Growing up, I was exposed to many opposing messages of what it meant to be a woman in American society and the workforce: From the etiquette classes of the ’50s and ’60s, where women were taught how to walk “properly” by balancing books on their heads, to the women’s rights activists of the ’70s such as Gloria Steinem and powerful cinematic characters such as Norma Rae. These were opposing messages to me. Know your place. Fight the power.
It felt as if women had made little progress in advancing our status in the workplace over the previous four decades. Today, wages have risen somewhat but they still lag behind men’s wages for the same level positions. Many of the industries I’ve worked in, such as animation and software development, are male dominated, with few female employees.
Even though there was awareness of the hypocrisies in the workforce, not enough had been done to significantly balance the scales between men and women. I believe that is changing now. The #metoo movement has served as a catalyst for the outing of sexual harassment in the workplace and beyond. And that movement has expanded to other areas of our society, beginning to shift it from a patriarchy to one in which men and women are on an even footing. It’s becoming commonplace for women to be outspoken and express themselves. And here at Vidyo, it’s encouraged.
In honor of International Women’s Day, Vidyo brought in NLP (neurolinguistic programming) and hypnosis practitioner Goulie Scheer to guide the women of Vidyo toward self-empowerment, awareness, and expression—a far cry from the days of covering your shoulders and knees in the workplace. Goulie led our room full of career-driven ladies through several deep meditations and practices designed to bring out our inner joy and happiness. She challenged us to expand the definition of ourselves to go beyond our job titles.
Goulie began with an inspirational quote about how women are masters of expansion:
“I think women are foolish to pretend they are equal to men. They are far superior and always have been. Whatever you give a woman, she will make greater. If you give her sperm, she will give you a baby. If you give her a house, she will give you a home. If you give her groceries, she will give you a meal. If you give her a smile, she will give you her heart. She multiplies and enlarges what is given to her.”
—William Golding, British Novelist, Playwright and Poet
She pointed out how unique each one of us is as an individual and how it is our gift to the world to let all our special aspects be expressed. As an exercise in bringing out our inner joy, she had us put a straw between our teeth to force a smile. We were to sit in this smile for at least two minutes to trigger the neural pathways in our brain into thinking that we were happy. And it actually worked! The sight of our peers doing this exercise alone was enough to spark a few smiles and giggles.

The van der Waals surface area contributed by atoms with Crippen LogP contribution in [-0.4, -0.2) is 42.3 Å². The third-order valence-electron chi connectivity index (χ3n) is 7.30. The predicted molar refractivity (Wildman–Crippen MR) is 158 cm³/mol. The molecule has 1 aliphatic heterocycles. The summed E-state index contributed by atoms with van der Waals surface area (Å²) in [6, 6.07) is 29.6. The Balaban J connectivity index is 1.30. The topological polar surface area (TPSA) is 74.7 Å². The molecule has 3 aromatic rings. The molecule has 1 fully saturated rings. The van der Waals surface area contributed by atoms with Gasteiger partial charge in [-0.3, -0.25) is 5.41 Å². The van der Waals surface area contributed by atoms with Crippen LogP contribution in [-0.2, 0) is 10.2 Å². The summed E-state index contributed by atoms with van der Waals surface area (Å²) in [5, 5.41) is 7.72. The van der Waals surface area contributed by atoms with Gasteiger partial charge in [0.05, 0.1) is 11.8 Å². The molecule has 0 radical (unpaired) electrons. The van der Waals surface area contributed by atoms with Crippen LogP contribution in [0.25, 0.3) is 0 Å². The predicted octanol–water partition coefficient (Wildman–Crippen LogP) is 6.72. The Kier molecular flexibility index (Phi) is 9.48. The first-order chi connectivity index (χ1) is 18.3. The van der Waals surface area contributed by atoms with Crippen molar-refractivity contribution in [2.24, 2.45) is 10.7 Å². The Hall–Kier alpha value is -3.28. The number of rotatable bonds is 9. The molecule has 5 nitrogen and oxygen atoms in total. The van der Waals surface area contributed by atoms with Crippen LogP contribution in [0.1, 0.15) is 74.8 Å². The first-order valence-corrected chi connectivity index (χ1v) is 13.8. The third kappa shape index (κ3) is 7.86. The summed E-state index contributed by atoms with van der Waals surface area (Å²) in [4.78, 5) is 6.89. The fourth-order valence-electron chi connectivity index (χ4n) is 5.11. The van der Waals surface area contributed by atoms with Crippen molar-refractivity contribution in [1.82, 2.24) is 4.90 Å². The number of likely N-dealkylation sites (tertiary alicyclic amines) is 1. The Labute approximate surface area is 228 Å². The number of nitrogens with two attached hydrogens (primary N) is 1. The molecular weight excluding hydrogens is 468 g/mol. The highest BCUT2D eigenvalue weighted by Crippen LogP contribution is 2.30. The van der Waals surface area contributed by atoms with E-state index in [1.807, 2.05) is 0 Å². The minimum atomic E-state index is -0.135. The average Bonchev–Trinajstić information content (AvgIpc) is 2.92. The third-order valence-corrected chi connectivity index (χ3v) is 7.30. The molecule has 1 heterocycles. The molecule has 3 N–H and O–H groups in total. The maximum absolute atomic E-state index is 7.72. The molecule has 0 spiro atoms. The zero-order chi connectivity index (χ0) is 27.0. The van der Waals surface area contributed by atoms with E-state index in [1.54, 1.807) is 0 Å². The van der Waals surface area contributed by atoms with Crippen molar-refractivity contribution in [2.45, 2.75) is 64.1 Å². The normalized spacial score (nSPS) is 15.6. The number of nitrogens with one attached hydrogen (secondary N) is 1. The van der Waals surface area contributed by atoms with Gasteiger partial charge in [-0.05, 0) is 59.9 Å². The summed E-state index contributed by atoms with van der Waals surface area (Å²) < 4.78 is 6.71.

Then Goulie guided us into a deep meditation designed to have us to look back into our past for some of our happiest moments in life, with the purpose of being able to draw on those recollections to lift ourselves up into a state of joy.
Some other tips were to make sure we stopped to take a few deep breaths before transitioning to the different sections of our day. She reminded us that we aren’t just career women. We are mothers, sisters, neighbors, pet parents, and friends. Our second shift begins after work ends. We have many roles in our day. It’s important to check in with oneself and take time to breathe and be present for the next moment in our day.
Goulie reminded us to look at our habits (nail biting was the example) and to look more deeply into why we create those habits. In this particular example, it was to relieve stress. She asked us to look more deeply at our stressors and discover healthier ways of dealing with those stressors—such as using the breath instead of nail biting.
She encouraged us to be kind to others. To bring a smile to our friends and co-workers and make sure to ask them about their day. The act of checking in on someone can be an uplifting moment for the person receiving the inquiry.
Overall it was a wonderful hour of self-inquiry and self-discovery. To be encouraged to take a moment out of our day to stop, breathe, and acknowledge how awesome we all are is pretty fantastic. We closed the event with a wonderful luncheon and some parting gifts. The women of Vidyo had time to connect and chat together in a rare moment of relaxation.
Vidyo holds a special event every year for International Women’s Day. It’s an opportunity to bring the women of Vidyo together to remind ourselves that we do not do it alone. We all struggle with the same things. We are all human. We are all women.
Never before in the time that I have been on this planet have I heard more loudly and clearly that it’s time for women to be who we are. It’s not cool anymore to act like the other girls on the playground or feel like you have to wear the latest fashions. BE YOU 100%—without shame. Share the gifts you were brought into this world to bestow—and do so with joy!
For Vidyo to take the time to pull us out of our work day to remind us of how incredibly amazing we all are is a beautiful thing. As a single mother with a corporate job, my day begins at 5:30 a.m. and ends at 9 p.m. when I fall flat on my face with exhaustion. Between those moments requires a dance of breath, balance, poise, and self-love to keep all those plates spinning with a smile on my face. It’s wonderful to see corporate America acknowledge how challenging that can be at times. And to remind me that I can do it all because I AM AMAZING. I AM WOMAN.